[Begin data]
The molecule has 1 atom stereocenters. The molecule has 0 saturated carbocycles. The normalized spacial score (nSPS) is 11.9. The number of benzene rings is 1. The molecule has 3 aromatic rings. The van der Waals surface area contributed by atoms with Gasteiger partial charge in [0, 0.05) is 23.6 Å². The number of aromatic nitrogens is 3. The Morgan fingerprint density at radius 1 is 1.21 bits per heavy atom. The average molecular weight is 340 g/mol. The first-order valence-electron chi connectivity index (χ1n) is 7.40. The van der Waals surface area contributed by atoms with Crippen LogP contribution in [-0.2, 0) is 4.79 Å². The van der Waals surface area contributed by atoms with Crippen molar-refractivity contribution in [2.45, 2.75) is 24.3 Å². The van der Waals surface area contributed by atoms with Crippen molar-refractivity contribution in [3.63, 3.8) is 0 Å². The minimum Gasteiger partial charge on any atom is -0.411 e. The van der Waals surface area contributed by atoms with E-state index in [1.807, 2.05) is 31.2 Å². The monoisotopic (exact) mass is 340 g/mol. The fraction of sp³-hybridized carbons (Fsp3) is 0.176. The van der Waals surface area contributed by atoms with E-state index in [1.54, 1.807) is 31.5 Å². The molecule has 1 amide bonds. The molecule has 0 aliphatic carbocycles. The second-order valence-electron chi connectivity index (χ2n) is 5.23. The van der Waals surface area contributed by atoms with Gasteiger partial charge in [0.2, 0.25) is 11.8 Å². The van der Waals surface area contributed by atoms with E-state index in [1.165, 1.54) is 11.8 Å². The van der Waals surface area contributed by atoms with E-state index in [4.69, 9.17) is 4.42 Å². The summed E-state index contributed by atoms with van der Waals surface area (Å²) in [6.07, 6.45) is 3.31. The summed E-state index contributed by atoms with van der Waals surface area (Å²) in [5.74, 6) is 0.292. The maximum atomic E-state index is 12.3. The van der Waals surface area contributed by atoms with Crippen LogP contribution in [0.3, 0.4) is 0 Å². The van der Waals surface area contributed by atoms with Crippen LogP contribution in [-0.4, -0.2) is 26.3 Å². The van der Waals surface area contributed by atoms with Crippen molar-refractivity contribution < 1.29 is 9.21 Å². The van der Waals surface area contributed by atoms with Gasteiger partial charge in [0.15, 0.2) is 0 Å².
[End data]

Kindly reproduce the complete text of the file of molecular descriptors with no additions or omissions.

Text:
The molecule has 1 atom stereocenters. The molecule has 0 saturated carbocycles. The normalized spacial score (nSPS) is 11.9. The number of benzene rings is 1. The molecule has 3 aromatic rings. The van der Waals surface area contributed by atoms with Gasteiger partial charge in [0, 0.05) is 23.6 Å². The number of aromatic nitrogens is 3. The Morgan fingerprint density at radius 1 is 1.21 bits per heavy atom. The average molecular weight is 340 g/mol. The first-order valence-electron chi connectivity index (χ1n) is 7.40. The van der Waals surface area contributed by atoms with Crippen LogP contribution in [-0.2, 0) is 4.79 Å². The van der Waals surface area contributed by atoms with Crippen molar-refractivity contribution in [2.45, 2.75) is 24.3 Å². The van der Waals surface area contributed by atoms with Crippen molar-refractivity contribution in [3.63, 3.8) is 0 Å². The minimum Gasteiger partial charge on any atom is -0.411 e. The van der Waals surface area contributed by atoms with E-state index in [1.807, 2.05) is 31.2 Å². The monoisotopic (exact) mass is 340 g/mol. The fraction of sp³-hybridized carbons (Fsp3) is 0.176. The van der Waals surface area contributed by atoms with E-state index in [1.54, 1.807) is 31.5 Å². The molecule has 1 amide bonds. The molecule has 0 aliphatic carbocycles. The second-order valence-electron chi connectivity index (χ2n) is 5.23. The van der Waals surface area contributed by atoms with Gasteiger partial charge in [0.2, 0.25) is 11.8 Å². The van der Waals surface area contributed by atoms with E-state index in [1.165, 1.54) is 11.8 Å². The van der Waals surface area contributed by atoms with E-state index in [4.69, 9.17) is 4.42 Å². The summed E-state index contributed by atoms with van der Waals surface area (Å²) in [6.07, 6.45) is 3.31. The summed E-state index contributed by atoms with van der Waals surface area (Å²) in [5.74, 6) is 0.292. The maximum atomic E-state index is 12.3. The van der Waals surface area contributed by atoms with Crippen LogP contribution in [0.3, 0.4) is 0 Å². The van der Waals surface area contributed by atoms with Crippen LogP contribution in [-0.4, -0.2) is 26.3 Å². The van der Waals surface area contributed by atoms with Crippen molar-refractivity contribution < 1.29 is 9.21 Å². The van der Waals surface area contributed by atoms with Gasteiger partial charge in [0.15, 0.2) is 0 Å².